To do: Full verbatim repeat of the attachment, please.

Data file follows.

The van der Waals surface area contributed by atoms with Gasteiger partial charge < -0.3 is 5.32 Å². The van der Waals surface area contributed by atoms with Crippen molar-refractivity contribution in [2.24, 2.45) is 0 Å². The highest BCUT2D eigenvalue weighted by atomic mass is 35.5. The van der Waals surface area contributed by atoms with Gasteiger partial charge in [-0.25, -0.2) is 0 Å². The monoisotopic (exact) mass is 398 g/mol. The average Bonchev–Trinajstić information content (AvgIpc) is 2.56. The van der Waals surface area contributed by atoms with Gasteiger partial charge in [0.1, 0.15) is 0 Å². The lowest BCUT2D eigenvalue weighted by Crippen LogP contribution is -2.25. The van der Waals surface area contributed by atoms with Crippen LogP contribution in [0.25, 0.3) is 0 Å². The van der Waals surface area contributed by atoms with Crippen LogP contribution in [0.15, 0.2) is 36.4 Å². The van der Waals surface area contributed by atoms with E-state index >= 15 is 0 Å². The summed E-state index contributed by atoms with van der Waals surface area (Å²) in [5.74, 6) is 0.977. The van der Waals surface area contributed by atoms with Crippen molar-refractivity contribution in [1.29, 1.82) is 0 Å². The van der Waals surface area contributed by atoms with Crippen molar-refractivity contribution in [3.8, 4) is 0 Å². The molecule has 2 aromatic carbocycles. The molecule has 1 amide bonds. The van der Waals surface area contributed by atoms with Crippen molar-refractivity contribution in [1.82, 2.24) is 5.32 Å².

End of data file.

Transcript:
The van der Waals surface area contributed by atoms with Gasteiger partial charge < -0.3 is 5.32 Å². The van der Waals surface area contributed by atoms with Crippen molar-refractivity contribution in [2.24, 2.45) is 0 Å². The highest BCUT2D eigenvalue weighted by atomic mass is 35.5. The van der Waals surface area contributed by atoms with Gasteiger partial charge in [-0.25, -0.2) is 0 Å². The monoisotopic (exact) mass is 398 g/mol. The average Bonchev–Trinajstić information content (AvgIpc) is 2.56. The van der Waals surface area contributed by atoms with Gasteiger partial charge in [0.1, 0.15) is 0 Å². The lowest BCUT2D eigenvalue weighted by Crippen LogP contribution is -2.25. The van der Waals surface area contributed by atoms with Crippen LogP contribution in [0.25, 0.3) is 0 Å². The van der Waals surface area contributed by atoms with Crippen LogP contribution in [0.15, 0.2) is 36.4 Å². The van der Waals surface area contributed by atoms with E-state index >= 15 is 0 Å². The summed E-state index contributed by atoms with van der Waals surface area (Å²) in [5.74, 6) is 0.977. The van der Waals surface area contributed by atoms with Crippen molar-refractivity contribution in [1.29, 1.82) is 0 Å². The van der Waals surface area contributed by atoms with Crippen molar-refractivity contribution in [3.8, 4) is 0 Å². The molecule has 2 aromatic carbocycles. The molecule has 1 amide bonds. The van der Waals surface area contributed by atoms with Crippen molar-refractivity contribution in [1.82, 2.24) is 5.32 Å².